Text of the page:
Roman Republic (509 BC – 27 BC)

The Roman Republic was installed after the Roman kingdom was overthrown in 509BC and lasted until 27BC. One of the most important figures of this period is Julius Caesar.

A number of important events took place at the end of the Roman Kingdom and beginning of the Roman Republic. In 509 BC, King Lucius Tarquinius Superbus was overthrown by the noble men of Rome. The king of Clusium, Lars Porsenna, sieged Rome. The city signed a treaty of support with Carthage, the temple of Jupiter Capitolinus was consecrated and a new office, called consul, was created. 

The Fasti consulares (documents with the names of the consuls or magistrates that described the main events of the period) are essential to understand the Roman Republic from 503 BC, from when they are considered credible.

Another very important method used to understand this period of Roman history is the ritual of the clavus annalis. This practise began one year after the temple of Jupiter Capitolinus was consecrated and it consisted in fixing a bronze nail to the right of the altar once a year. The first nail was placed in 508 BC. The temple of Jupiter Capitolinus had the cella of Jupiter, as well as the cella of Minerva and Juno.

The decade after 509 BC (the year when the last King of Rome was dethroned, while he was away from Rome) is a dark period and very little is known, only isolated events.  

Transition to the Roman Republic

The transition of Rome from a monarchy to a republic led to severe internal social tensions. This lack of control over the city led neighboring tribes to siege the city and reduce its power. This is why Rome had to ratify its identity in numerous occasions during the first seventy years of the Republic.

The early years of the Republic are of political turmoil. The population was divided, certain wanted a monarchy, others a republic, others favored the king of Clusium, Lars Porsenna, and others wanted to form part of the Latin civilization. The nobles who had overthrown the king and his family had not come to an agreement regarding the type of government that would replace the monarchy.

The consuls, which would later replace the leadership of the Roman kings, was not put in place immediately, but many years later.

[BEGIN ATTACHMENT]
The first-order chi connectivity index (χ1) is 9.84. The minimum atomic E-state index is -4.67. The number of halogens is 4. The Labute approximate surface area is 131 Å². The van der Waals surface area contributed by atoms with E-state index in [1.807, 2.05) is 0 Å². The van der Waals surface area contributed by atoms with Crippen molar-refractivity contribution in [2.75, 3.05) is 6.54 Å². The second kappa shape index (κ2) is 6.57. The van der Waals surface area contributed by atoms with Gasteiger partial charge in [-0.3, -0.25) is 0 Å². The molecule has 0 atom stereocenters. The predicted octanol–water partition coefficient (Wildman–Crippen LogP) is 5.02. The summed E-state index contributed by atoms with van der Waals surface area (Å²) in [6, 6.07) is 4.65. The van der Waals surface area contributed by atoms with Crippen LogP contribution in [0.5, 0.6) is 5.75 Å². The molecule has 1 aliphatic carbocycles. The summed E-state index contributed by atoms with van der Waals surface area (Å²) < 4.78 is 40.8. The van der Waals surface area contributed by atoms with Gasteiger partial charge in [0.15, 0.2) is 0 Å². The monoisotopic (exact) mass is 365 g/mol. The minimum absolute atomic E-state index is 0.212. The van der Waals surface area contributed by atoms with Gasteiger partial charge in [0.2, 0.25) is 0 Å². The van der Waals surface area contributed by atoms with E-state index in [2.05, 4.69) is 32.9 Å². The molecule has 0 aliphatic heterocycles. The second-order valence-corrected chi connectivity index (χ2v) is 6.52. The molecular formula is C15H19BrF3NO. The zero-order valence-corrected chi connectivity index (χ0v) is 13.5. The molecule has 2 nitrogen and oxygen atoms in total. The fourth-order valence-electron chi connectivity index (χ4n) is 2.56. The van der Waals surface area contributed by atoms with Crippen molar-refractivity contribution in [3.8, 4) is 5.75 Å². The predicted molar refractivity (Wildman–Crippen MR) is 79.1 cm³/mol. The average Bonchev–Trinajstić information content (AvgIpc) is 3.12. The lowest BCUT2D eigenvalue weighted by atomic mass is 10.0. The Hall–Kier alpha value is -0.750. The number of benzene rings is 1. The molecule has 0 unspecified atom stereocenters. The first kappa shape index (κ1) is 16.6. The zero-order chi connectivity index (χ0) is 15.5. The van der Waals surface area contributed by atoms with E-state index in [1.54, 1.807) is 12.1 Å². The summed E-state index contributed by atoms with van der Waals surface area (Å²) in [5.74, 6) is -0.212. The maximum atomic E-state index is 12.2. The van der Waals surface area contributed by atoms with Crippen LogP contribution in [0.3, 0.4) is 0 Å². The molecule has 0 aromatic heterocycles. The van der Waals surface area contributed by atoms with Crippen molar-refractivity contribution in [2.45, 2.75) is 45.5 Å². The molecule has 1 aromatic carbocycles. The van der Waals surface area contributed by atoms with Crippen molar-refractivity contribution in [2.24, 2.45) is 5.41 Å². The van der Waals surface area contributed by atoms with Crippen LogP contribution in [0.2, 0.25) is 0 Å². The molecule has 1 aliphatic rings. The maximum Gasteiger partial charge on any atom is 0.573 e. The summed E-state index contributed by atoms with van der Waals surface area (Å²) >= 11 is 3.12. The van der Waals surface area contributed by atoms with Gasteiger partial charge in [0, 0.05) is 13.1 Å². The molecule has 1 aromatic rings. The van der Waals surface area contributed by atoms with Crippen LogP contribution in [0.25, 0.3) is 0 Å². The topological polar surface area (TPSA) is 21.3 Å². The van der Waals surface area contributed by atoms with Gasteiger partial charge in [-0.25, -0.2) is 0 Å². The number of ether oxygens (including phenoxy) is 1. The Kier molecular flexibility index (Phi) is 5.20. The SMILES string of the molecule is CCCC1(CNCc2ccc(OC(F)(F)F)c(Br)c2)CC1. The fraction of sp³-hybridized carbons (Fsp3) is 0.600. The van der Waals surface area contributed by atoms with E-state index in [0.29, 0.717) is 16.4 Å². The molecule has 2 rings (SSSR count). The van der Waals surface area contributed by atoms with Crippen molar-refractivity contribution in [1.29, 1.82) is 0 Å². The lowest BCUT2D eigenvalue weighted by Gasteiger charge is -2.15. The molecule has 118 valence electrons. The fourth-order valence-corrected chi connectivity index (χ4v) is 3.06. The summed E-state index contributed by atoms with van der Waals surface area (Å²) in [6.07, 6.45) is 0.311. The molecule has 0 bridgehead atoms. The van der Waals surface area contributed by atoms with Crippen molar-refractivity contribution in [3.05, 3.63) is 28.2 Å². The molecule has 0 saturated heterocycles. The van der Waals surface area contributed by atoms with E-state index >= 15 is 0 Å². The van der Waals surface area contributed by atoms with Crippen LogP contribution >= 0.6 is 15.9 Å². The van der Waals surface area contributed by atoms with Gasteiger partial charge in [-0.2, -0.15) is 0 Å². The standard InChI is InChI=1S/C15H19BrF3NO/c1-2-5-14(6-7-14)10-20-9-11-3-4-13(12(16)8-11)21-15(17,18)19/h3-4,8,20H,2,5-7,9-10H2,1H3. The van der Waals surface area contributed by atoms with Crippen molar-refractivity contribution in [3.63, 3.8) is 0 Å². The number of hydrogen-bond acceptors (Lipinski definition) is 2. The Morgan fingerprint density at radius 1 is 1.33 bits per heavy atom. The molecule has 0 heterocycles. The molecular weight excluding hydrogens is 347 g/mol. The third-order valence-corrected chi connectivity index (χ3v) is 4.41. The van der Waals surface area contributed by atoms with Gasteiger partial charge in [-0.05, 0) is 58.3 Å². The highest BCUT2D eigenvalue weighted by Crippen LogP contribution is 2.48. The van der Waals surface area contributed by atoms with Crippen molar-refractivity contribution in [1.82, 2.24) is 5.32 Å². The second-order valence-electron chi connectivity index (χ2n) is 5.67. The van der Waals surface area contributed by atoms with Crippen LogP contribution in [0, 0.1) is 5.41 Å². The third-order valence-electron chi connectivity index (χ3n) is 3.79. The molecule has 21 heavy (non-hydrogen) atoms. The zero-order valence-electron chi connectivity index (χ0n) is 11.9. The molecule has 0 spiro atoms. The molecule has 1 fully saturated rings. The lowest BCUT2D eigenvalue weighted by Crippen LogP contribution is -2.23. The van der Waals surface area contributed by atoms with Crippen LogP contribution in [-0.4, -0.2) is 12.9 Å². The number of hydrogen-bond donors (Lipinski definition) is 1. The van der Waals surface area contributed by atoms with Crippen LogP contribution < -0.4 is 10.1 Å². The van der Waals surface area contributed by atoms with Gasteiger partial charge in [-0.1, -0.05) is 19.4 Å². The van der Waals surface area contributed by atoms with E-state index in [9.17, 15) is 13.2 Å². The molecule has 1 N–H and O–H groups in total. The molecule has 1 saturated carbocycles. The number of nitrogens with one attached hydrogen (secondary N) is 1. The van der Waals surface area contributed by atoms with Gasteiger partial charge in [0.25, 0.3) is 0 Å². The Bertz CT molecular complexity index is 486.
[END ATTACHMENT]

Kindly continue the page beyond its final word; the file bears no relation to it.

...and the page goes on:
Many historians believe that in the first stages of the Roman Republic, a praetor maximus was appointed for one year only. Later his duties would be split in two by choosing two consuls at a time to govern Rome. This form of government went on until 449 BC, with the Valeria Horaria law.

The position of chief magistrate was not exclusively for the “patres”, who formed the Roman senate, and controlled the army and the priests since the time of Romulus, as there is evidence that shows plebeians, common civilians, becoming consuls up until 485 BC. The political instability led the strongest factions to form alliances between themselves.

From 485 BC, the patricians no longer allowed commoners to take part in the government and began to control all civil and religious matters.

Roman law

As well as the constant rivalry between patricians and plebeians, the Republic is also known as a period in which the power of Rome reached the whole peninsula of Italy and Roman law was founded with the Law of the Twelve Tables in 450 BC. Moreover, it is also a period when many wars took place for equality between the Roman inhabitants. The Twelve Tables were written up to appease the demands of the commoners.

Until the Tables were written, the Roman law was considered sacred, for having been established by the monarchy and pontiffs. By putting it on paper, it became the basis of all laws in the western world.

Between the years 133 BC and 27 BC Rome suffered from great internal tensions, leading to numerous civil wars. The Graco brothers, who proposed a series of laws in favor of the plebeians, also led to a social crisis in Rome.

Dictatorship: transition from the Republic to the Roman Empire

Sila, dictator between the years 82 to 79 BC, greatly influenced politics in Rome at the time, concentrating all the political power in the hands of the Senate.

To sustain the Empire the Senate was forced to choose a natural born leader, a General, who also understood politics to rule the people. During this period the plebeians wanted to seize the power, which led the dictator to be given more political power to ensure that they wouldn’t seize the control of Rome. This personalism resulted in a triumvirate political regime and the dictatorships of Julius Caesar and Augustus. A new form of government began in Rome, the Roman Empire.